It will not take long to take the compiler label off of Perry. He did, however, finish with 265 career losses and a .542 winning percentage. In addition to the wins and strikeouts, he did plan on retiring after his 1979 season in San Diego. When he was traded to the back to the Rangers, he pitched over 200 innings in 1980. After the 1979 season, he was 279-217, going just 35-48 from 1980-1983. in my opinion, Gaylord Perry had HOF numbers after the 1979 season, but the magic numbers stated he needed to win 300. So he did. To me, that is not a compiler.
The bigger issue has been raised because of the players who have not and may not make the Hall of Fame. Players implicated with steroids such as Barry Bonds, Clemens, Sammy Sosa, Mark McGwire and Rafael Palmeiro may never make it into the Hall because they [("cheated")]. Though the extent may never be proven completely, Perry cheated. He doctored the baseball, which is against the rules and gave him an unfair advantage. This is exactly what steroids did for those accused and that is why they are left out of the Hall. To me, it is a double standard. Steroids contribute to the whole body of work, while a doctored baseball may not effect every pitch. And that is how Perry got a way with it. He would always make gestures like he was doctoring the baseball when he wasn't. In fact, he was not caught doctoring a baseball until 1982, when he was pitching for 20 years already. However, there is no denying the fact that he doctored the baseball, which is against the rules. Ask Reggie Jackson. Gaylord Perry gave himself an unfair advantage by doing something that was against the rules. Yes, the steroids players did something that was against the law, both in both cases, there was a non level playing field.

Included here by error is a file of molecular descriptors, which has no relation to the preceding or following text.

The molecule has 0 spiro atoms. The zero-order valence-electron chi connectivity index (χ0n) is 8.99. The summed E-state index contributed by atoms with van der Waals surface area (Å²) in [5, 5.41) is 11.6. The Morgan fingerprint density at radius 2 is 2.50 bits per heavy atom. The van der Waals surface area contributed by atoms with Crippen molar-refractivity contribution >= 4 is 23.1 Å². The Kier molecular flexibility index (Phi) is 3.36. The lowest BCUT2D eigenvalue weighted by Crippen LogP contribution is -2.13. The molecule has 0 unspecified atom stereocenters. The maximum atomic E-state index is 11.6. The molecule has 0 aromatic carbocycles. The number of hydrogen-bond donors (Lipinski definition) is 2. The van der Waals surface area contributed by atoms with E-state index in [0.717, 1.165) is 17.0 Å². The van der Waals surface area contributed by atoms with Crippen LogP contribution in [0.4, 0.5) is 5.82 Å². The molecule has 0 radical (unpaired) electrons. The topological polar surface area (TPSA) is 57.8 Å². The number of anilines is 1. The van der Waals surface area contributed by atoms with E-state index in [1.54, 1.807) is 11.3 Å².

I feel if there is no reason to question whether Perry, a known cheater, should have made the Hall of Fame, there should be no reason to keep the players who did steroids out. We have hit a stage of the game where it is impossible to determine how many players were using and how many were not using. If a steroids player hits a homerun off a steroids pitcher, should it even out? If a steroids pitcher strikes out a steroids hitter, should it be considered a clean strikeout? I think there is some doubt over whether Perry would have been as dominant if he did not cheat. Maybe asking for a recall and to dig out all the spitballers of the 1920s and 1930s (before and after) may be asking to much. But is it such a bad point to question why such a blind eye has been pointed at Gaylord Perry while the players who have used steroids are getting bludgeoned. Especially when that same "blind eye" was in its prime when these players were obviously using and breaking the law.